The dispute wrapped up earlier this year, with Warner Bros. taking a victory when the lawyer representing the Shuster estate had his petition for a rehearing denied. The opinion of the Ninth Circuit Court of Appeals was that there was already an agreement made in 1992 where $25,000 a year for life was paid out for the rights to Superman.


5.  Tony Moore vs. Robert Kirkman

The Walking Dead #1 (Photo credit:

The Walking Dead #1 (Photo credit:

One of the most popular television shows today is AMC’s The Walking Dead. It’s based on a comic book series that shares its name. The artist for the first six comic book issues, Tony Moore, claims that he should be considered a co-creator along with Robert Kirkman, who is generally considered the sole creator.

Moore first sued his childhood friend, Kirkman, for his rights because he said he was tricked into giving them away to Kirkman and that he has neither been compensated fairly nor has he seen any profit statements. After this, Kirkman countersued Moore, stating that he was overcompensated and should be reimbursed. With that, Moore sued Kirkman again, but this time wanted a judge to declare that he is a co-creator of the series.

After a few months of going back and forth the two came to an agreement, which was not made public. It would have been interesting to see Moore be awarded by a judge because he would’ve been able to negotiate his own Walking Dead series on another channel. But I will say that while watching the last episode I did notice Tony Moore’s name as a creator.


6.  Gary Friedrich vs. Marvel

Ghost Rider #1 (Photo credit:

Ghost Rider #1 (Photo credit:

Gary Friedrich’s most famous work was co-creating Ghost Rider. He became upset when he learned of a film being produced about his character, claiming that the comic book rights to the character belonged to Marvel while the rights to all other mediums belonged to him. He also claimed that he was the sole creator of Ghost Rider.

According to a ruling in 2012, Friedrich didn’t have any rights to Ghost Rider and in fact owed Marvel $17,000 for selling unlicensed merchandise at conventions. Plus, he was told not to claim anymore that he was the sole creator of Ghost Rider.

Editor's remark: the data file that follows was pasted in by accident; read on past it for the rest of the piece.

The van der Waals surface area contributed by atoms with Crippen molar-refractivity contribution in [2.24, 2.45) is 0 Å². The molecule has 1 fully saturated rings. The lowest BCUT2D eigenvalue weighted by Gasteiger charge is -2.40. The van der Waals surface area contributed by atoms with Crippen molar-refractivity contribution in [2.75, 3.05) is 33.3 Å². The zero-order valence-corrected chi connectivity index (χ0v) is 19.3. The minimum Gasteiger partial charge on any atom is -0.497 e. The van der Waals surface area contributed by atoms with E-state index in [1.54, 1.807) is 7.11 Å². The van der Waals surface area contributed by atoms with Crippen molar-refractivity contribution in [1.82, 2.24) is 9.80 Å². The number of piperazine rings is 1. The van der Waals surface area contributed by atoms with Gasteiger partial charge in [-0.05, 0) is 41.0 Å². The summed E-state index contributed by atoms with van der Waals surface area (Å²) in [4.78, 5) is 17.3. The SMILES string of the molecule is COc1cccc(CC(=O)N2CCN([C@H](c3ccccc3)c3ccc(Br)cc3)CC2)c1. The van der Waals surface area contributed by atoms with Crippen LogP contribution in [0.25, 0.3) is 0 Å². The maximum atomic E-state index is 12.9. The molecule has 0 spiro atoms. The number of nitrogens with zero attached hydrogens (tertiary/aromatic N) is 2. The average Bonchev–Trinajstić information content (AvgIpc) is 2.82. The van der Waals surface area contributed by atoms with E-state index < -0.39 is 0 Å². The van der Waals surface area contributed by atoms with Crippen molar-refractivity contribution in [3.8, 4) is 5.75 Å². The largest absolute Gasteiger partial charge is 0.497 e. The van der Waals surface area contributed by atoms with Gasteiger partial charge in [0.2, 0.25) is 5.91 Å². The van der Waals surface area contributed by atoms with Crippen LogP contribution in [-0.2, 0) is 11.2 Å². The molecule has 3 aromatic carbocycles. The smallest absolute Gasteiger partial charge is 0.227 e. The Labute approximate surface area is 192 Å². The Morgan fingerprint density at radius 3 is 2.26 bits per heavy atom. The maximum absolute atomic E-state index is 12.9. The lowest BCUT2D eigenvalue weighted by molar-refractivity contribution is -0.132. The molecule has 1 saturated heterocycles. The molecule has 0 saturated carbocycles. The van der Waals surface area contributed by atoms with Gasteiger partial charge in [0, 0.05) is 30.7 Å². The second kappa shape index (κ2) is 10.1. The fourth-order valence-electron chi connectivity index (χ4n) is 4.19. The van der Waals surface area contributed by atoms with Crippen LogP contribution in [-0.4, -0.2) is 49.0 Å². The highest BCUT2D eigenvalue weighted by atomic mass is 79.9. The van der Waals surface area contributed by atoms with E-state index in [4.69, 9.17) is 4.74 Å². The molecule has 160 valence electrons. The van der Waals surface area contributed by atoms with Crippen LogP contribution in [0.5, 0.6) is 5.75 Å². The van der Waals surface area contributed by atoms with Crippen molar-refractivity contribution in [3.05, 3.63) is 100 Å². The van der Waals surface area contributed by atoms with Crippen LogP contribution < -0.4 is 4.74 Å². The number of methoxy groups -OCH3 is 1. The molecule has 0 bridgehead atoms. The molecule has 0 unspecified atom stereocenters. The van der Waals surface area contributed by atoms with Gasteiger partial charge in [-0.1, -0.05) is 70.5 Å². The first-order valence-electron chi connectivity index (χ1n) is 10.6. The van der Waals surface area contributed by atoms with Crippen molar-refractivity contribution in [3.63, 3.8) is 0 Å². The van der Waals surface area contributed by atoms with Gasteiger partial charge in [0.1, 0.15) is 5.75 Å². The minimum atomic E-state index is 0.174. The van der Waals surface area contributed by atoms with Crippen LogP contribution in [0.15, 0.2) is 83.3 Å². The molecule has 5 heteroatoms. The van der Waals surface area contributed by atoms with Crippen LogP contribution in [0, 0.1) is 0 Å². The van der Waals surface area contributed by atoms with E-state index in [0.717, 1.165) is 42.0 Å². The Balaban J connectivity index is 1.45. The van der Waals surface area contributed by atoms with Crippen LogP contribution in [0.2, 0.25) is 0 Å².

Approximately a year later, another judge ruled that Friedrich did have some rights with the character, and a few months after that Marvel and Friedrich settled the matter privately.


7.  National Comics vs Fawcett Comics

Shazam, formerly known as Captain Marvel. (Photo credit:

Shazam, formerly known as Captain Marvel. (Photo credit:

In 1951 National Comics, which later became DC Comics, sued Fawcett Comics over its character, Captain Marvel. National Comics said that the Fawcett Comics character Captain Marvel infringed on the copyright of Superman.

At the time, Captain Marvel comic books were outselling Superman comic books. Due to the loss of their biggest title, Fawcett Comics quickly folded. While some characters’ stories were continued in other publications, Captain Marvel was not.

By 1994, DC Comics had completely bought all the rights to Captain Marvel, except by that time Marvel Comics had already gained the trademark for Captain Marvel. DC solved this problem by referring to their character as Shazam.


8.  Archie Comics

Archie Comics Co-CEO Nancy Silberkleit (Photo credit:

Archie Comics Co-CEO Nancy Silberkleit (Photo credit:

One of the oddest legal disputes in the comic book world comes from Archie Comics. Well, not so much the comics themselves but the workers and owners. In two separate charges, the management has been sued by both a group of men and a group of women for sexual harassment.

At the end of last year, several male employees sued the CEO of Archie Comics, Nancy Silberkleit, for gender discrimination. According to the filed court papers, Silberkleit preferred to call male employees “penis” rather than their names, brought a Hell’s Angel member to the corporate office to intimidate some employees and stalked several others.